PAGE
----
Areas surrounding California felt the intense impact of an EF-3 tornado that hit Mid-Missouri on May 22.
Most of the tornado's damage was felt in Jefferson City along Christy Drive and Ellis Boulevard. California was not affected.
In Eldon, the tornado left two ballfields and a playground damaged in Apperson Park on the south side of town. Many trees were uprooted in Rock Island Park near Business 54, rendering the park closed until further notice.
Eldon Parks and Recreation Director Michael Brandt said the tornado left "a lot of cleanup work, a lot of debris and a lot of trees down."
"It's just a matter of going in and making sure there's no nails anywhere and the parks are safe," he added.
Eldon's Wilson Park, just off South Grand, was undergoing renovations for the summer. Brandt said none of the new equipment was touched, allowing the park to reopen when trees and other debris are cleared from the area.
Just after the tornado's touchdown, the Eldon Community Center opened as a tornado shelter for affected residents. The building has been serving as the American Red Cross shelter.
Moniteau County Sheriff Tony Wheatley said he sent part of his team to assist Miller County to provide support for Eldon.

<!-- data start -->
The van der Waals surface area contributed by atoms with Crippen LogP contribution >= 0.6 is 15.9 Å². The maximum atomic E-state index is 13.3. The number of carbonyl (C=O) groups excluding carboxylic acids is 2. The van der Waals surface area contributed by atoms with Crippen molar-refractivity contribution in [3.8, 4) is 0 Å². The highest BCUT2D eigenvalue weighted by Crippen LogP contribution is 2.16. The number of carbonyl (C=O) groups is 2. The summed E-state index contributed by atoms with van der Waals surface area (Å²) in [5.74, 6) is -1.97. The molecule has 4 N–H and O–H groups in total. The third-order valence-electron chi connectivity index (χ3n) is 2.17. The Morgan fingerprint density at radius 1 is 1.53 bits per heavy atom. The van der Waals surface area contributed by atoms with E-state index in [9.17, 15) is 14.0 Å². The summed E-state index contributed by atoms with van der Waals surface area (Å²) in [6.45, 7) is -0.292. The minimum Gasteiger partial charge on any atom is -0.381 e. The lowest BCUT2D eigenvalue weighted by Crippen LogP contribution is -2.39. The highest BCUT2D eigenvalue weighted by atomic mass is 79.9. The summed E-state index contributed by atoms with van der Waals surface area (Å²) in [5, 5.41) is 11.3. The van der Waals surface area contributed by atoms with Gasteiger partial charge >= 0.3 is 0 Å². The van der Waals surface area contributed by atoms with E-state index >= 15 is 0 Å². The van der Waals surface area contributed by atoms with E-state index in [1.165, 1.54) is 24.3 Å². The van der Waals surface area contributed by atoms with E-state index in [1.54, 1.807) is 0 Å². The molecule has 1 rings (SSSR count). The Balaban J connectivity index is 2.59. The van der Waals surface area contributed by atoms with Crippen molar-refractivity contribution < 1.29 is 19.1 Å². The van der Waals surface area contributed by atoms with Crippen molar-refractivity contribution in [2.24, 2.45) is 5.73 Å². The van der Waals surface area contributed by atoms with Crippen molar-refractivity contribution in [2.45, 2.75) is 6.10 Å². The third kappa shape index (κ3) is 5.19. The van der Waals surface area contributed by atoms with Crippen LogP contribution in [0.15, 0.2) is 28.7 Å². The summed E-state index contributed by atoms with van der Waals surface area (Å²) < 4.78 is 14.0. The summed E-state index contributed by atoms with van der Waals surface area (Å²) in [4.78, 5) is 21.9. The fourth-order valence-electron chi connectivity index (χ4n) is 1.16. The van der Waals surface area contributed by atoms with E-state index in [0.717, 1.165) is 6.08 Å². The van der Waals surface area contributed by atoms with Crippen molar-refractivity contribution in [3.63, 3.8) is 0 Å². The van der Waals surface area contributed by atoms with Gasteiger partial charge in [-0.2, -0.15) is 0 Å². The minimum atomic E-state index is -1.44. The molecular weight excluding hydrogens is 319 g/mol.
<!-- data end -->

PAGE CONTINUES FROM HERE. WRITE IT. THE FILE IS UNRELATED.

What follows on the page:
In Moniteau County, the Marion and Sandy Hook areas have been feeling the impact of another element — water.
Parts of the Missouri River bottoms in the area were underwater as of late last week, but the two villages have not seen significant damage.
A week after the initial flooding, Wheatley and Moniteau County Commissioner Noland Porter said Tuesday the Marion/Sandy Hook area still has not seen emergent damage.
"The main thing is on the bypass road; you just have to get around that," Porter said. "We have had to go up there and grate it several times; that's really the only thing."
The bypass road, or Missouri 179, has been closed for just over a week, Porter said. In addition, Chapel and Bacon Ridge roads are closed due to water crossing over the roadway.
Farmer Mark Smith, who owns property near the river, said this weather phenomenon is nothing new to the region.
"We come to expect this every year or so," Smith said. "It's really nothing to worry about. If you live here, you have to know flooding is going to happen and plan around it."
With rain in the forecast again, Porter agrees with Smith on the farming front.
"It's making it hard on getting crops out, like corn and beans," Porter said. "I know it's flooded in the bottoms. But most people have insurance for things like this."